Achieve a Common Goal

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One of the great attributes of Scouting is that it teaches young men to work together to achieve a common goal. A Team can always do more by working together than they can do by working individually. Teamwork can bring out the best in all who are involved. An amazing example of this can be found in the story of the Apollo 13 mission to the moon.

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Almost fifty-six hours into the flight, the crew felt a  sudden explosion. They were 205,000 miles from Earth, and alarms were ringing through the cabin of the spaceship. The spacecraft was losing power and oxygen.  The astronauts, Jim Lovell, (1928, Eagle Scout and astronaut), Jack Swigert, and Fred Haise were in grave danger.

Up to this point there had been four mission to the moon with the last two landing on the moon. This was to be the third moon landing - But not anymore.  The astronauts were still headed to the moon, but with the sudden emergency it would take a huge effort and a lot of team work just to bring them back to Earth.

The spacecraft that made up Apollo 13 was actually three separate modules all linked together: the service module, the command module, and the lunar module. The service module contained the fuel, oxygen, water, and electricity; but it had exploded and was now useless.  Without it, Apollo 13 couldn't fire its main engine.  It would helplessly swing around the moon and miss the earth by 4,000 miles.

Teams on the ground went to work. The engineers and scientists only had hours to perform the calculations that usually took weeks. They tested their results and sent the information to the crew. The engine on the lunar module was used to put the ship on a course that would bring them back to the earth.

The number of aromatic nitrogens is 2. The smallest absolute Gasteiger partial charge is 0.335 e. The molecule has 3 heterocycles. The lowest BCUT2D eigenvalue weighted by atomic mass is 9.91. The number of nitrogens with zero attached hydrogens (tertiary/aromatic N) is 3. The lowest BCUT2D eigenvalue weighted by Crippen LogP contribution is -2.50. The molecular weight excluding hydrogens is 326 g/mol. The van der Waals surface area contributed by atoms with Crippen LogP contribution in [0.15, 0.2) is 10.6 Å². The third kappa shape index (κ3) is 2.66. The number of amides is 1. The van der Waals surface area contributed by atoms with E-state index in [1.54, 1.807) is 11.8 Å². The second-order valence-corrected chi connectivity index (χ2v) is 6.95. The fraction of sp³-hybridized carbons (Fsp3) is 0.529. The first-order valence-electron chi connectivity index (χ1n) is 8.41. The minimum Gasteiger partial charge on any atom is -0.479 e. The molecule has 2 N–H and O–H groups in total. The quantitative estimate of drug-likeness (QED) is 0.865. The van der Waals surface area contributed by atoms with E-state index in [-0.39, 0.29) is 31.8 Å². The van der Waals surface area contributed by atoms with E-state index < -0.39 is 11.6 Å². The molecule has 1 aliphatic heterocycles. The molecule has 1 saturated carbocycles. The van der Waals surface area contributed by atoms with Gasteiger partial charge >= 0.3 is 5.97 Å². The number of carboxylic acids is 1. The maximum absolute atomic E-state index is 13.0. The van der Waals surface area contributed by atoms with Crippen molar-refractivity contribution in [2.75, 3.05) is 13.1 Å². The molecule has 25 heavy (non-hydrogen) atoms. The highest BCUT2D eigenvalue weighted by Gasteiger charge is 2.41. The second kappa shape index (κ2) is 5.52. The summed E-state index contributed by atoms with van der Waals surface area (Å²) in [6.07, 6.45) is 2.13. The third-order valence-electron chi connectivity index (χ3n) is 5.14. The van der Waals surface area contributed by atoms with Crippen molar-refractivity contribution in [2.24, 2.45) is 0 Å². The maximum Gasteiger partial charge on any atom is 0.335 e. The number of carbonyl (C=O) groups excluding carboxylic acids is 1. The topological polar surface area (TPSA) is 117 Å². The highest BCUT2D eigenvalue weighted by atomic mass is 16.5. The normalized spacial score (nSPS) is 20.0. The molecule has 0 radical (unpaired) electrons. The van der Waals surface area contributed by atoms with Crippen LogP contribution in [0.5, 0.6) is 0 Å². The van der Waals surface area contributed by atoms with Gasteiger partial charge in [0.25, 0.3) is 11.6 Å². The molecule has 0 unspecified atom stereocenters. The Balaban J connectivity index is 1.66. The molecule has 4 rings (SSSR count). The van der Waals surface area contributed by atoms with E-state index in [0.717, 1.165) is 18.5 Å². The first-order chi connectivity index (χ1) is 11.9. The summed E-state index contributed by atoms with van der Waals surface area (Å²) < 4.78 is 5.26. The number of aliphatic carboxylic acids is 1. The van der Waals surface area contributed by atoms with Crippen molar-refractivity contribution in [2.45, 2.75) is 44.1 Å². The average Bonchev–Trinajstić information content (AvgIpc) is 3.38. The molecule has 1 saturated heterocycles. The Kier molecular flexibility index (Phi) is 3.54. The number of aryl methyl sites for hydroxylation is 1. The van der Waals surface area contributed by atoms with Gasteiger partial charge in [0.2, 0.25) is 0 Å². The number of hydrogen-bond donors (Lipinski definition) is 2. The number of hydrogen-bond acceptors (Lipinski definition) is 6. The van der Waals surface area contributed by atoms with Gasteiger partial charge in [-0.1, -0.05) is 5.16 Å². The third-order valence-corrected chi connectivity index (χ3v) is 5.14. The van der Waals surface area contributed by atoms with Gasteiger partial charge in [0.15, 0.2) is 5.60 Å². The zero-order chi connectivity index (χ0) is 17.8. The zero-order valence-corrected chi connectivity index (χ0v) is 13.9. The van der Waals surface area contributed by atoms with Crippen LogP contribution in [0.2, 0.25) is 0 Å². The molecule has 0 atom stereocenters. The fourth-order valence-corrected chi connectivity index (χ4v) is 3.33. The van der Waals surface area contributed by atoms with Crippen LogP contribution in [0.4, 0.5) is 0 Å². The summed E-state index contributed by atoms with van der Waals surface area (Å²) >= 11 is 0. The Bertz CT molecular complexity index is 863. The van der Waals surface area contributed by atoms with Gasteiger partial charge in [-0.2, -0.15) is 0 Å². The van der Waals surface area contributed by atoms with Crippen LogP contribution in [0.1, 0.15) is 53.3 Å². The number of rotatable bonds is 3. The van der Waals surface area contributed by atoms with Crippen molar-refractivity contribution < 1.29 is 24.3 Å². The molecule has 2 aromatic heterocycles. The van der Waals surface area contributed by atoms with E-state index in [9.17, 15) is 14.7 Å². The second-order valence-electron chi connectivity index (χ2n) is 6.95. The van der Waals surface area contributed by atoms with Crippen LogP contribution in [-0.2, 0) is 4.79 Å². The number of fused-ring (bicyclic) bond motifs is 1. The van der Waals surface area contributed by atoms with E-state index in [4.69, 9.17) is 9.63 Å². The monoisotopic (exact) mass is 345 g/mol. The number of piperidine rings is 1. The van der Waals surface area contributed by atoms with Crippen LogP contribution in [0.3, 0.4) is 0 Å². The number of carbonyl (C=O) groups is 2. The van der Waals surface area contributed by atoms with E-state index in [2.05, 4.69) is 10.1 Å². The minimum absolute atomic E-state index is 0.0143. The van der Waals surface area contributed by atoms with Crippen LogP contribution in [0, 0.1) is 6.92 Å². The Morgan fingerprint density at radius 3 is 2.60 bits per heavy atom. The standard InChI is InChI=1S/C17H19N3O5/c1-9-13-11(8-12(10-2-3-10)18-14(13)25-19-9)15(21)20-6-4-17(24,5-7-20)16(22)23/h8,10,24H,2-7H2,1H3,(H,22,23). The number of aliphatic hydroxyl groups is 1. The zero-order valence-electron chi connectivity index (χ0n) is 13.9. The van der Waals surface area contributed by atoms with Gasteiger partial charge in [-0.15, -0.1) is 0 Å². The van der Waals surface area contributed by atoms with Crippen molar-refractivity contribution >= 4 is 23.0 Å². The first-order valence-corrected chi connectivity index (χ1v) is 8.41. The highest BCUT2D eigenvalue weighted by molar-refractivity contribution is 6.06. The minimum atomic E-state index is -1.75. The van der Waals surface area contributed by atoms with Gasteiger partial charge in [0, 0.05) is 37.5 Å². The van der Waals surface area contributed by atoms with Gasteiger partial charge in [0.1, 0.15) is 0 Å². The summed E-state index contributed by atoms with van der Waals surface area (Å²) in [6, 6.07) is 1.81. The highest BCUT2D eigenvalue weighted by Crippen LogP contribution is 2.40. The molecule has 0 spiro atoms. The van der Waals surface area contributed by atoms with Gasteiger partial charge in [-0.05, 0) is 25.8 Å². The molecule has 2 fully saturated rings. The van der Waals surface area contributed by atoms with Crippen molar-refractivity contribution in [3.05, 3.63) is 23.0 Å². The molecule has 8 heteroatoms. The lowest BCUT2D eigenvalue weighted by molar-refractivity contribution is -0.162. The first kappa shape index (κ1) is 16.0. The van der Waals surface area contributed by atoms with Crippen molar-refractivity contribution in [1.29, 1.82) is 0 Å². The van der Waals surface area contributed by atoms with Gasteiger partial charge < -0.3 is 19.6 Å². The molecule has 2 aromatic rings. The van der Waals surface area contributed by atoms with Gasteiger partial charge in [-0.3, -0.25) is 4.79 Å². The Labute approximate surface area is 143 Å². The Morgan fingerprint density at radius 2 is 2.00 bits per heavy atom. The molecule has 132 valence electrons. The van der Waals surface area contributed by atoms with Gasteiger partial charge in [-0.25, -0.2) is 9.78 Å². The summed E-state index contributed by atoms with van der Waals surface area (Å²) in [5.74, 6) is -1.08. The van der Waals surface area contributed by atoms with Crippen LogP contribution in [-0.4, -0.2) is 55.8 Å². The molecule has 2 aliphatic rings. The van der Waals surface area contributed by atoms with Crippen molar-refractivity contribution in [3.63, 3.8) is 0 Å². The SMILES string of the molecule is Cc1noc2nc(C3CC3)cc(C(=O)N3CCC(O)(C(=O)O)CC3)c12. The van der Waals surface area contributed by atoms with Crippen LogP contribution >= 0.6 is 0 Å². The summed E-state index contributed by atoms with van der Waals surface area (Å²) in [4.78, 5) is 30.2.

Other problems still loomed, The spacecraft's regular air supply was gone, and while the lunar module contained enough air to get them back to the Earth, they somehow had to clean the carbon dioxide out of the air supply. Again, teams went to work and a solution was found.

After four days, and a trip around the moon, the astronauts need to direct the command module to enter the earth's atmosphere. They needed to turn on the computers, but if they did it in the wrong order they would overload the batteries and lose all power and computers. Engineers spent long days figuring how to turn on everything without overloading the batteries.

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The three astronauts landed safely in the Pacific Ocean. Flight commander Jim Lovell, called the Apollo 13 mission a failure, but he added, "I like to think that it was a successful failure." It truly was sa successful failure because of the teams of scientists, engineers, ans astronauts that worked out solutions to extremely difficult problems so the astronauts could return home safely.

The Scoutmaster Minute - Your Handbook for Inspiring Moments - Ron Wendel